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Date of Award
Dissertation - NSU Access Only
Doctor of Philosophy in Information Systems (DISS)
Graduate School of Computer and Information Sciences
Essential genes constitute the minimal gene set of an organism that is indispensable for its survival under most favorable conditions. The problem of accurately identifying and predicting genes essential for survival of an organism has both theoretical and practical relevance in genome biology and medicine. From a theoretical perspective it provides insights in the understanding of the minimal requirements for cellular life and plays a key role in the emerging field of synthetic biology; from a practical perspective, it facilitates efficient identification of potential drug targets (e.g., antibiotics) in novel pathogens. However, characterizing essential genes of an organism requires sophisticated experimental studies that are expensive and time consuming. The goal of this research study was to investigate machine learning methods to accurately classify/predict "essential genes" in newly sequenced microbial genomes based solely on their genomic sequence data.
This study formulates the predication of essential genes problem as a binary classification problem and systematically investigates applicability of three different supervised classification methods for this task. In particular, Decision Tree (DT), Support Vector Machine (SVM), and Artificial Neural Network (ANN) based classifier models were constructed and trained on genomic features derived solely from gene sequence data of 14 experimentally validated microbial genomes whose essential genes are known. A set of 52 relevant genomic sequence derived features (including gene and protein sequence features, protein physio-chemical features and protein sub-cellular features) was used as input for the learners to learn the classifier models. The training and test datasets used in this study reflected between-class imbalance (i.e. skewed majority class vs. minority class) that is intrinsic to this data domain and essential genes prediction problem. Two imbalance reduction techniques (homology reduction and random under sampling of 50% of the majority class) were devised without artificially balancing the datasets and compromising classifier generalizability. The classifier models were trained and evaluated using 10-fold stratified cross validation strategy on both the full multi-genome datasets and its class imbalance reduced variants to assess their predictive ability of discriminating essential genes from non-essential genes. In addition, the classifiers were also evaluated using a novel blind testing strategy, called LOGO (Leave-One-Genome-Out) and LOTO (Leave-One-Taxon group-Out) tests on carefully constructed held-out datasets (both genome-wise (LOGO) and taxonomic group-wise (LOTO)) that were not used in training of the classifier models. Prediction performance metrics, accuracy, sensitivity, specificity, precision and area under the Receiver Operating Characteristics (AU-ROC) were assessed for DT, SVM and ANN derived models. Empirical results from 10 X 10-fold stratified cross validation, Leave-One-Genome-Out (LOGO) and Leave-One-Taxon group-Out (LOTO) blind testing experiments indicate SVM and ANN based models perform better than Decision Tree based models. On 10 X 10-fold cross validations, the SVM based models achieved an AU-ROC score of 0.80, while ANN and DT achieved 0.79 and 0.68 respectively. Both LOGO (genome-wise) and LOTO (taxonwise) blind tests revealed the generalization extent of these classifiers across different genomes and taxonomic orders.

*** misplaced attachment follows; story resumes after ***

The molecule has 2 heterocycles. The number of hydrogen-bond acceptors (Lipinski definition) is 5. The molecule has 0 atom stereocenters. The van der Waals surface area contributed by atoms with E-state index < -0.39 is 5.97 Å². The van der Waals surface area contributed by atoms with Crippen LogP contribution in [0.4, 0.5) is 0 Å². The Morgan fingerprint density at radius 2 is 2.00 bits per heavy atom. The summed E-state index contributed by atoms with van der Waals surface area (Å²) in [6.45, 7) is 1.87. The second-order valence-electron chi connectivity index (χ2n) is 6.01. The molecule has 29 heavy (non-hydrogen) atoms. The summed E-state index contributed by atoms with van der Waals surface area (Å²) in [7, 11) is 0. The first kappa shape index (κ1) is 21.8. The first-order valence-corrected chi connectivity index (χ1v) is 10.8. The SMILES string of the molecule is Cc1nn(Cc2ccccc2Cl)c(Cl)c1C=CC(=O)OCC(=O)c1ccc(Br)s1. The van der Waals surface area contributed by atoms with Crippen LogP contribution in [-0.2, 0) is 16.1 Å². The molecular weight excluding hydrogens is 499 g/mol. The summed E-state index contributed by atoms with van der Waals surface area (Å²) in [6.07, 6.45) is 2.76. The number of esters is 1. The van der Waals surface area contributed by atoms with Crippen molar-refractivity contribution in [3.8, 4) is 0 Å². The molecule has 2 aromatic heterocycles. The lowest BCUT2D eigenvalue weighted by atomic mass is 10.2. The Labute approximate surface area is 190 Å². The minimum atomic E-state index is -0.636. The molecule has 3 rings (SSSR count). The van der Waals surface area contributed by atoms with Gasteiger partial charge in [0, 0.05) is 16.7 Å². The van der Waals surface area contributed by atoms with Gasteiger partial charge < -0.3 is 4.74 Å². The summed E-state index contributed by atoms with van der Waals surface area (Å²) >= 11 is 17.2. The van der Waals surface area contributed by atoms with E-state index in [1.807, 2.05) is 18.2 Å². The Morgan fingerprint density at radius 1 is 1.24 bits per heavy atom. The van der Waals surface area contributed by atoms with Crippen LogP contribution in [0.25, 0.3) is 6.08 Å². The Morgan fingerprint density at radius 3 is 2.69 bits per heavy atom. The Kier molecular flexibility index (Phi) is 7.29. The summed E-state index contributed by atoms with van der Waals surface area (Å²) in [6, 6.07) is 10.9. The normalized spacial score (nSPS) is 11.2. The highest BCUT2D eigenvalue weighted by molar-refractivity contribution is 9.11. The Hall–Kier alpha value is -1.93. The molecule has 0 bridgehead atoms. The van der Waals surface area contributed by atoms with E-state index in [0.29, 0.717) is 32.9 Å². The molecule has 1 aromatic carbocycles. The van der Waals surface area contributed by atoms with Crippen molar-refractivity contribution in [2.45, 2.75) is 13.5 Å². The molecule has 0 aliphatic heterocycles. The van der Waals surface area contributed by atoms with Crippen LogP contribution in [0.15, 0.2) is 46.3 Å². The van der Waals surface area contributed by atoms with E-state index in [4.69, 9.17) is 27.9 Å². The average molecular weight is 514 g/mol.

This study empirically demonstrated the merits of applying machine learning methods to predict essential genes in microbial genomes by using only gene sequence and features derived from it. It also demonstrated that it is possible to predict essential genes based on features derived from gene sequence without using homology information. LOGO and LOTO Blind test results reveal that the trained classifiers do generalize across genomes and taxonomic boundaries and provide first critical estimate of predictive performance on microbial genomes. Overall, this study provides a systematic assessment of applying DT, ANN and SVM to this prediction problem.
An important potential application of this study will be to apply the resultant predictive model/approach and integrate it as a genome annotation pipeline method for comparative microbial genome and metagenome analysis resources such as the Integrated Microbial Genome Systems (IMG and IMG/M).
Krishnaveni Palaniappan. 2010. Predicting "Essential" Genes in Microbial Genomes: A Machine Learning Approach to Knowledge Discovery in Microbial Genomic Data. Doctoral dissertation. Nova Southeastern University. Retrieved from NSUWorks, Graduate School of Computer and Information Sciences. (268)